As part of a strategic partnership, BASF and Siemens Energy plan to accelerate the commercial implementation of new technologies designed to lower greenhouse gas emissions.

Several pilot projects are being discussed, and reports suggest that these will be undertaken at BASF’s Ludwigshafen site – one of the largest chemical production sites in the world.

Possible pilot projects include the construction of a PEM (proton exchange membrane) electrolyzer for hydrogen production with an output of 50 megawatts and the possibility of modular capacity expansions, and the installation of a high-temperature 50 megawatts thermal heat pump for generating process steam from waste heat in a production plant.

In addition, a modernization of the power grid at the Ludwigshafen site using digital and CO2-optimized products from Siemens Energy is being evaluated. Further, a study is underway to assess the potential for common system and catalytic converter development in an effort to boost the efficiency of electrolysis plants (PEM electrolysis) and for collaboration in generating electricity from wind energy.

Dr. Christian Bruch, CEO of Siemens Energy AG, comments: “By joining forces with BASF, we want to exploit the experience gained in pilot projects as a basis for the implementation of new technologies and concepts and thus play an active role in shaping the energy transition in the process industry.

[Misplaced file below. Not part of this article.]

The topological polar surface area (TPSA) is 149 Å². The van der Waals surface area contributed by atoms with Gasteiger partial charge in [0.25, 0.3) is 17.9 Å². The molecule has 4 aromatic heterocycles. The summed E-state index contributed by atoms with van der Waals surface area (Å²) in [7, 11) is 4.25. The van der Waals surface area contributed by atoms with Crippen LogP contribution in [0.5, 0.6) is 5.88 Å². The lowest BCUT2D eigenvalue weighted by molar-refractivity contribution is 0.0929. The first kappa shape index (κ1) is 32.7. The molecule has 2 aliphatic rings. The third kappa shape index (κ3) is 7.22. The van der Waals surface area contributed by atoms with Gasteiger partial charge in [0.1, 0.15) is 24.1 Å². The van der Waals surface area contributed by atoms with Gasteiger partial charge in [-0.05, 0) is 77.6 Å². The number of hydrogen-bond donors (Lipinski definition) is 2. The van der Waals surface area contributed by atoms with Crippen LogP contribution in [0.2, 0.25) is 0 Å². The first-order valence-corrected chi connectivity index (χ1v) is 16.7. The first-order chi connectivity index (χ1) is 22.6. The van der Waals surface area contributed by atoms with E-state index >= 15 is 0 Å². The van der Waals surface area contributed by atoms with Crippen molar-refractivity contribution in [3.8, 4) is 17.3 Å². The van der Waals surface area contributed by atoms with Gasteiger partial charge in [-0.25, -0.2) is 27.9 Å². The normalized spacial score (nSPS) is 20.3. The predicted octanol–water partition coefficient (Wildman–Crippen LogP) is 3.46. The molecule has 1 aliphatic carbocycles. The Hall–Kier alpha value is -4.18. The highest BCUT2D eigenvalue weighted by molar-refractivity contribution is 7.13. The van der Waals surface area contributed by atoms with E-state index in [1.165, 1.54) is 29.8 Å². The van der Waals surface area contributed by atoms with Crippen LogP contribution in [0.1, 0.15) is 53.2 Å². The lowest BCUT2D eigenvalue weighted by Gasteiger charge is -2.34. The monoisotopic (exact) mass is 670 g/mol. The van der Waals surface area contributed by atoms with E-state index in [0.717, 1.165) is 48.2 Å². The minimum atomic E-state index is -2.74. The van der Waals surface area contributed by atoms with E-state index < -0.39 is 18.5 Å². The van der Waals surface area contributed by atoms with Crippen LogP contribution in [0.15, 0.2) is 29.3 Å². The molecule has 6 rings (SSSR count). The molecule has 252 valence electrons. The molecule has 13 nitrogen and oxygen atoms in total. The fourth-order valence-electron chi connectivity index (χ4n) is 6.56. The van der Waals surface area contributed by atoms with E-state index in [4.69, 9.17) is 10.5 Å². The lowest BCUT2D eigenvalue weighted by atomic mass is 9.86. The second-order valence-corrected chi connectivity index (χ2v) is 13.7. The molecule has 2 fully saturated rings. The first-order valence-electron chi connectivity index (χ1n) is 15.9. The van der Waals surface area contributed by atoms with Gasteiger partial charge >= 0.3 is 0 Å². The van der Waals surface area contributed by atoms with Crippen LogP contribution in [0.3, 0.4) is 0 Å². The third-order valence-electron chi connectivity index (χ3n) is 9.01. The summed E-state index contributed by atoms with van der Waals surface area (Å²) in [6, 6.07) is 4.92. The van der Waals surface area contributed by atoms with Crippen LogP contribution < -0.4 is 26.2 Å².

“Our strategic objective, in our role as a reliable and experienced partner for all types of energy systems, is to help address the growing demand for goods and services and at the same time contribute towards achieving the climate protection targets on our path to a more sustainable world.”

Dr. Martin Brudermüller, chairman of the board of executive directors at BASF SE, adds: “By cooperating with Siemens Energy, we stand to benefit from the expertise of a first-class partner for implementing our carbon management, a partner with whom we can accomplish projects of a commercial scale.

“At BASF, we want to develop and implement new low-CO2 technologies as quickly as possible. If we want to use such technologies on a large scale, we will need appropriate regulatory framework conditions and targeted support. We need renewable electricity in large quantities for this, and we need it at competitive prices.”